By Chuck Blount
There isn’t anything cut off a cow that’s named Steve, Eric or Lisa, but there is a major cut named after me: Chuck. I think that’s bovine providence. And the good news is that chuck’s plenty tasty.
Chuck cuts come from the front shoulder area, a large area of muscle that is asked to do a lot of work and hold up a lot of weight. Hardworking muscles have a tendency to be flavorful, but they also have a reputation for being tough. Brisket, which is situated directly below the chuck, has the same issue.
Packaged as chuck roasts or chuck steaks (sometimes labeled flat-iron streaks, Denver steak, or 7-bone roast or steak), these cuts are inexpensive meat market and grocery staples that are surging in popularity.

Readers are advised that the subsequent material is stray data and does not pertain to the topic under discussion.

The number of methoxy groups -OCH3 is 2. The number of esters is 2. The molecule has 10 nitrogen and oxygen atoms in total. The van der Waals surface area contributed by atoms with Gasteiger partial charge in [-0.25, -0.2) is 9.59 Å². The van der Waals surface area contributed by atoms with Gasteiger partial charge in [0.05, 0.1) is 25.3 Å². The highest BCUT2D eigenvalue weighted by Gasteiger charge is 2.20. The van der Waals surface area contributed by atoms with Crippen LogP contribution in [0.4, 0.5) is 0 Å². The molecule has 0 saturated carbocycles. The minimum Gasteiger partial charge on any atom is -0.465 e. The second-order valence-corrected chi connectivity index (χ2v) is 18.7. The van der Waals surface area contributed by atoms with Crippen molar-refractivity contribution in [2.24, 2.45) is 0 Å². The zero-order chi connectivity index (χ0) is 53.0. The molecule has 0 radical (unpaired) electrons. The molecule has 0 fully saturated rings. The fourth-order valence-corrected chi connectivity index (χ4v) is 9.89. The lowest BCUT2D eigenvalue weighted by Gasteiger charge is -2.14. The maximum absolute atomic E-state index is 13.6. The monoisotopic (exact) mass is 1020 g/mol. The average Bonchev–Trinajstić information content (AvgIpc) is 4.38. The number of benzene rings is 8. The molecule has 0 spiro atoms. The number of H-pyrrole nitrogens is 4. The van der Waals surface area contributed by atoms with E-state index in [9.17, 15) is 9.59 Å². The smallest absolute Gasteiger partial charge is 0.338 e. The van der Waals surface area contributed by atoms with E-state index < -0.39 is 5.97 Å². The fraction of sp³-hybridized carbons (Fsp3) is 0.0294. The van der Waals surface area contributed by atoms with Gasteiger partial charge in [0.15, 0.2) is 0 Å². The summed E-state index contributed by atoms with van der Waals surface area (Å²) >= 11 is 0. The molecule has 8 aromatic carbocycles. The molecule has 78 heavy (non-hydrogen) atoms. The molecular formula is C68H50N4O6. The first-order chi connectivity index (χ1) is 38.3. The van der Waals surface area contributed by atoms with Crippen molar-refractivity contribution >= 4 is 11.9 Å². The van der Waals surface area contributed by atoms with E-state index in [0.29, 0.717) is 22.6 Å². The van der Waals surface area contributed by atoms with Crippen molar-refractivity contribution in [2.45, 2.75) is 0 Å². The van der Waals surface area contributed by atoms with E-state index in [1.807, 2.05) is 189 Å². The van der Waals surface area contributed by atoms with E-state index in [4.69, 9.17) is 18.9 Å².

“The chuck roast really has some of the same muscles as a rib-eye roll, and the differences are very minor,” said Ray Riley, a meat science expert at Texas A&M University. “The beef industry has put a lot of attention into promoting these underutilized cuts, and people are starting to notice.”
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Via the source San Antonio Express News / How to transform cheap chuck steak and roast into a great meal
For more information regarding news from the Department of Animal Science, College of Agriculture and Life Sciences, Texas A&M University, please contact Kaitlyn Harkin at Harkin802@tamu.edu or (979) 845-1542.